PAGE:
Game Review: Bananagrams

By Drew

 

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Background
Bananagrams is a tile laying game where the goal is to be the first player to complete a word grid after the pool of letter tiles has been exhausted.

Initial Thoughts
The game is inexpensive and very quick to learn.  It uses elements from Scrabble and Boggle; so, players familiar with those games will have almost no learning curve.  Bananagrams is a multiplayer game, but you have little interaction with the other players.  The only player interaction is racing to complete your grid first after the last tile has been drawn.  There are no turns.  Everyone places at the same time.

Review
Pros: Bananagrams has very high replayability.  Its easy rule set makes getting new players up to speed a quick process.  If you get bored with the base rules, there are variants to the game that people have posted online.  The game has a heavy dose of luck which does help level the playing field when playing with poorer spellers.  Bananagrams is great for causal gamers and those looking to take a break from more complex games.  The only set up is placing all of the tiles into the middle of the table face down.

Con: I have few, if any, complaints.  The game does bounce between being skill based and luck based, but many games are.  The basic game can get repetitive if you play too many rounds, but that’s while variants exist.  The pieces are high quality.  The packaging is very thematic (it’s a zip up banana), but it can make putting Bananagrams away more difficult.  You can’t just put it at the bottom of your game pile.

Final Thoughts
This game is loads of fun, quick to teach, quick to set up, and a great breather from more complex games.  It’s fun for heavy table gamers and casual players.  Each round is short, and you can keep playing rounds until you are bored with playing making the game last essentially as long as your group wishes.  I highly recommend playing this game.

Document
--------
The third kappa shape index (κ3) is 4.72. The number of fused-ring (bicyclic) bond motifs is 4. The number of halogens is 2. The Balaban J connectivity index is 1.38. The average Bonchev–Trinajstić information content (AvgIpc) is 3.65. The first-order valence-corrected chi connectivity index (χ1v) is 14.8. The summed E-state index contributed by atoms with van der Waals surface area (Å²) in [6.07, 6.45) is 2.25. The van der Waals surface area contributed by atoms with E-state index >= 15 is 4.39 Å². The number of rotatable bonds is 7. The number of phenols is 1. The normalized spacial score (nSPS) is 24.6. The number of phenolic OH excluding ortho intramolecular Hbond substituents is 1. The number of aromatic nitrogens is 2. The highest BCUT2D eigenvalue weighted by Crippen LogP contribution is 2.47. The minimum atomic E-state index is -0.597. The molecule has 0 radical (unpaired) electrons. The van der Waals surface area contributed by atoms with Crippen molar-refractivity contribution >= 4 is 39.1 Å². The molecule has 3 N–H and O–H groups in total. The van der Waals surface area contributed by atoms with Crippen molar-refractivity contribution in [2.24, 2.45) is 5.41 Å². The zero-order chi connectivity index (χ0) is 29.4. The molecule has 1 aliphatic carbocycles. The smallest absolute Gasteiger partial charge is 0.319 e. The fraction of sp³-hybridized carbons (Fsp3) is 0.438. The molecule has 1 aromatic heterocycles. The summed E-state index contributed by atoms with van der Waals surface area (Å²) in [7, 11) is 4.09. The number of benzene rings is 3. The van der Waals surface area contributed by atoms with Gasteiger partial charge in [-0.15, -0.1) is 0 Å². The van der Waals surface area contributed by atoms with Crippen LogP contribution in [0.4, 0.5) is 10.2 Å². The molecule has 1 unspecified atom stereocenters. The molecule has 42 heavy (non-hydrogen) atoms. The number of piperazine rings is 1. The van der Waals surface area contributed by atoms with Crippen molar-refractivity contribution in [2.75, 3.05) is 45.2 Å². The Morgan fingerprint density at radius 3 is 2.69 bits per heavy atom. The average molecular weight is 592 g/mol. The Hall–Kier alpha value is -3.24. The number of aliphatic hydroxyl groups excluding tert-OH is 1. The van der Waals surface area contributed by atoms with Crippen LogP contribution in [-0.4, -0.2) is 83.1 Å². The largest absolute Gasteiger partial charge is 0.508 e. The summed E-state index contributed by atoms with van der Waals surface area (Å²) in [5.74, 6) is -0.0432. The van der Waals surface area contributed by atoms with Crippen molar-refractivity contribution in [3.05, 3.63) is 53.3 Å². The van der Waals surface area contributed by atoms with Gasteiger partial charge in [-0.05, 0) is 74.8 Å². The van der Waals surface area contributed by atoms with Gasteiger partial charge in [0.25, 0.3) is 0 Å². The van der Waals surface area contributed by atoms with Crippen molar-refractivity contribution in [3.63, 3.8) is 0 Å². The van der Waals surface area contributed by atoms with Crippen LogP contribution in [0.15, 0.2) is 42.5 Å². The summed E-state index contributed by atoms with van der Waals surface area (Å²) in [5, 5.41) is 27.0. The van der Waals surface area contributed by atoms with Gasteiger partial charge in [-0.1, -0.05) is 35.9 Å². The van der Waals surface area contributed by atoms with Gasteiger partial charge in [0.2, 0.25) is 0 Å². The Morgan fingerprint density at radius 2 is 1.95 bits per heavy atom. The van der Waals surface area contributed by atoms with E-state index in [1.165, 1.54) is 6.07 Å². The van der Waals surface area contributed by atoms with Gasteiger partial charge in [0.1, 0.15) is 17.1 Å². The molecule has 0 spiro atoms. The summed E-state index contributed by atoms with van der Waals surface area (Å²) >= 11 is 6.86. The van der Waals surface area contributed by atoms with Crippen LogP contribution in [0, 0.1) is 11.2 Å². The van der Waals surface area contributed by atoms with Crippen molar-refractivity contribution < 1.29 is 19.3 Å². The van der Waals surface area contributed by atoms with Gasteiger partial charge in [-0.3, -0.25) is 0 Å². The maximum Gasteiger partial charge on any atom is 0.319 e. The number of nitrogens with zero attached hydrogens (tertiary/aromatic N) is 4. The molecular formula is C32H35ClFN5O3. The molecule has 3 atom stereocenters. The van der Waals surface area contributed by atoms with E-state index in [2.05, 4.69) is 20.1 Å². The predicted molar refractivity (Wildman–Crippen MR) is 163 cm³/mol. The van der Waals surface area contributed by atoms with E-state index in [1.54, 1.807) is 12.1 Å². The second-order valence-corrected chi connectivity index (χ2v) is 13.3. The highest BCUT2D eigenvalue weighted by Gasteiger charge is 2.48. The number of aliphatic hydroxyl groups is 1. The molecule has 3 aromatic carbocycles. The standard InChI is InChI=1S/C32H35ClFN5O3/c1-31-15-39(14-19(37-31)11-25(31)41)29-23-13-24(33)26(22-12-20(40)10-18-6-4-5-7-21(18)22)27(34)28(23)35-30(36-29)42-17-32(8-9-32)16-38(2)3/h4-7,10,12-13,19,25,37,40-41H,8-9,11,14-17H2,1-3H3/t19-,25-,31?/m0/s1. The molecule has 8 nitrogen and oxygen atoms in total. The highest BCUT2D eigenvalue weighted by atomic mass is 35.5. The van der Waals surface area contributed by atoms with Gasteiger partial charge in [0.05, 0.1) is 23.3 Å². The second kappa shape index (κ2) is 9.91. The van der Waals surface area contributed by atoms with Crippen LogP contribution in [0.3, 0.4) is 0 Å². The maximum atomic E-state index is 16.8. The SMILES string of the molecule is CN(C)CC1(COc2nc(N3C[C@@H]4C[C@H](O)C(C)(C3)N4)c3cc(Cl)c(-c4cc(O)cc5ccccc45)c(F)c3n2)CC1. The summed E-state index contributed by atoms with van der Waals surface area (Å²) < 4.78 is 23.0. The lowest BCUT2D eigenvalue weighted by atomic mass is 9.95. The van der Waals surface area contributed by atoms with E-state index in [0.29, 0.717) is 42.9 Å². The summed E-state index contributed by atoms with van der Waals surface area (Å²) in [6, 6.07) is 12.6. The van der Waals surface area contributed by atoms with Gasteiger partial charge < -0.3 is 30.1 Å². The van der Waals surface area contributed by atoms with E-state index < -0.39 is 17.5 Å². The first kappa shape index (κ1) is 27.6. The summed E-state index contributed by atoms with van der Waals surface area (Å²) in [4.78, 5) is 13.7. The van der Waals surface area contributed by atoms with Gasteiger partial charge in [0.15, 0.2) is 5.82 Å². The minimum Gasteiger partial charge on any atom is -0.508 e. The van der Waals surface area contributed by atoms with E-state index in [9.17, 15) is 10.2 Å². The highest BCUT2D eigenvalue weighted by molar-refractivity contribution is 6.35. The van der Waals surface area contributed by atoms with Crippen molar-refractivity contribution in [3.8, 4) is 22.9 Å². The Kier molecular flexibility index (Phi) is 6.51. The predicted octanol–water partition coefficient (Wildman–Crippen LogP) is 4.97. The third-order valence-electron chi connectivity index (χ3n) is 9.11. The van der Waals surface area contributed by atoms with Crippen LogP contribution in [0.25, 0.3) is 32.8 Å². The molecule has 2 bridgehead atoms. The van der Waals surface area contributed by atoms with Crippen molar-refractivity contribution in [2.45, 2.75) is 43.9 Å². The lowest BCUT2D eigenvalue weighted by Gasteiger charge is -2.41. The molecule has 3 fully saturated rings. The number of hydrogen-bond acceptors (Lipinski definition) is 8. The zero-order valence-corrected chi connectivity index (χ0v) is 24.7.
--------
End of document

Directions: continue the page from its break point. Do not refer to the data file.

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Game Review: Pathfinder Adventure Card Game: Wrath of the Righteous

By Drew

 

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Background
The Pathfinder Adventure Card Game is from the same company that designs the Pathfinder role playing game.  The card game is a cooperative game for 1 to 4 players (up to 6 if you get the expansions).  Each player’s character is made for a deck of cards, stats, and class (familiar to all roleplayers).  You’ll improve your character (specifically the deck you use) by earning or finding new spells, items, upgrades, and other loot to change your deck.

According to Paizo, “the adventure begins with a Base Set containing nearly 500 cards, including the first chapter of an Adventure Path that offers your characters interesting locations to explore, monsters to fight, and villains to hunt down, as well as piles of weapons, spells, armor, loot, and everything you need to build you own unique character deck.”

Initial Thoughts
Getting into the Pathfinder Adventure Card Game is for only dedicated players.  The full Adventure Path will take you months to play (assuming a season a week like my friends).  The base game is only around $60.  However, the base game is only the first of many parts to the Adventure Path.  With 6 expansion decks at $20 a piece, the full adventure will be over $200.  If you want extra characters, items, and the ability to have up to 6 players, it’s another extra expansion.  However, there is enough content to last 7-12 months depending on how frequently you play.

Review
Pros: I enjoyed the mix of a card game and the idea of leveling up and gaining new equipment.  The story was a little thin, but most card games, if they even have a story, ignore it during the actual game play.  The full Adventure Path can take awhile to play.  The group I play with has been playing almost weekly for three months, and we are not finished with part 1 yet.  At the rate we are going, when we finish, we will feel as though we accomplished something.  New players can join at any point and other party members can sit out if they can play that session (although if you sit out you miss out on possible loot).